And the reality is that the literary community has largely stayed on the sidelines during the independent writing game.
This thing really needs a shove. It needs momentum. It’s time to kick the fucking door down.
Indie Writers of Literary Fiction: High-Pressure Situation
Whenever someone tries to change the culture of an institution or a community, the innovators need to be the first to change. They need to behave in the “new” way they want others to think of them, and they need to speak about and engage with a kind of community that may not even exist yet, but which they are attempting to bring to life through their new behavior. They are trying to fake it so they can make it.
And that’s difficult. The world around innovators expects them to snap back into place, to resume their role within the status quo. Everyone watches and expects and perhaps even hopes for failure. Because no one likes change. A single slip-up by the innovator and the world pounces and says “I told you so”. The status quo is familiar and why in god’s name would anyone want to rock the boat, anyway.
So as far as creating a list of independent authors of literary fiction–a list the Kindle store knows nothing about–here is my challenge to potential survey respondents.
Don’t just fill out the thing. Fill it out because you offer high-quality work. Yes, I’m the one up here on my platform ranting and raving, not you. But if you write literary fiction, you write it because that’s what you love writing. And you would, presumbly, like to have readers.
So you have to bring heat. You need to show the world you deserve recognition.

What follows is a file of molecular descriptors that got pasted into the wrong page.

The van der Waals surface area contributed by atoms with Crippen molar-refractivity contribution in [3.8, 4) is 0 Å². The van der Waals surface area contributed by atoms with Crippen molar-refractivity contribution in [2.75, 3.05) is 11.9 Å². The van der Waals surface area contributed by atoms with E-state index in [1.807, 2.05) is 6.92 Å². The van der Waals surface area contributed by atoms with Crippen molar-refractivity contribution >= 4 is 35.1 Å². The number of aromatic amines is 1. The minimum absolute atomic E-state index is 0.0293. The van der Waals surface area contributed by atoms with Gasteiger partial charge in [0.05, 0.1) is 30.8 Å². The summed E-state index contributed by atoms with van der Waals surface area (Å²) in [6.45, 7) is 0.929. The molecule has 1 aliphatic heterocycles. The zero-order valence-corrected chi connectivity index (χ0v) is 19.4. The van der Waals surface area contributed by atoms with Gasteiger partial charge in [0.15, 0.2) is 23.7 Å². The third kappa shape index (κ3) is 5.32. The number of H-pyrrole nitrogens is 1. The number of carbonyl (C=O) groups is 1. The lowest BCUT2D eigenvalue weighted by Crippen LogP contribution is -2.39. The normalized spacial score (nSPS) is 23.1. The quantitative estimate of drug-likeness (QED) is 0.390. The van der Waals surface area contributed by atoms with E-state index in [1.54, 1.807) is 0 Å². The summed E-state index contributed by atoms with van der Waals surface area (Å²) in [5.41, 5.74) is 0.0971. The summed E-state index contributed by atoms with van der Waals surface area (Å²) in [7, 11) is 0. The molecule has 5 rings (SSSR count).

I don’t know what high quality means yet as far as this survey goes. I didn’t include any questions asking about professional credentials. Maybe it will mean an included’s author’s independent books have a certain number of reviews, or that the author should have a certain number of Twitter followers or subscribers to her email list. Maybe the author should have some publications in literary journals under their belt. I just don’t know yet–this is new to me. If any reader has suggestions about what those standards should be, by all means email me your suggestions.
But I believe a piece-of-shit book is a piece-of-shit book, and I don’t believe a book should be considered literary fiction just because a writer says it is. Because a low-quality book will just validate those who believe independent authors of literary fiction should just stay where they are: unpublished.
But I know that’s not you. I know you will bring more.
Because I also don’t believe that independent authors should simply be equated with low-quality writing. That’s not right either. I don’t buy it.
So if you want to participate, make sure you have something to offer that’s going to push the walls back a little or, even better a lot.
Let’s build this thing.
Survey time. Here’s the link one more time.
Comment: Please share your thoughts below about developing such a roundup post of independent writers of literary fiction. Is it a good and worthwhile idea and why?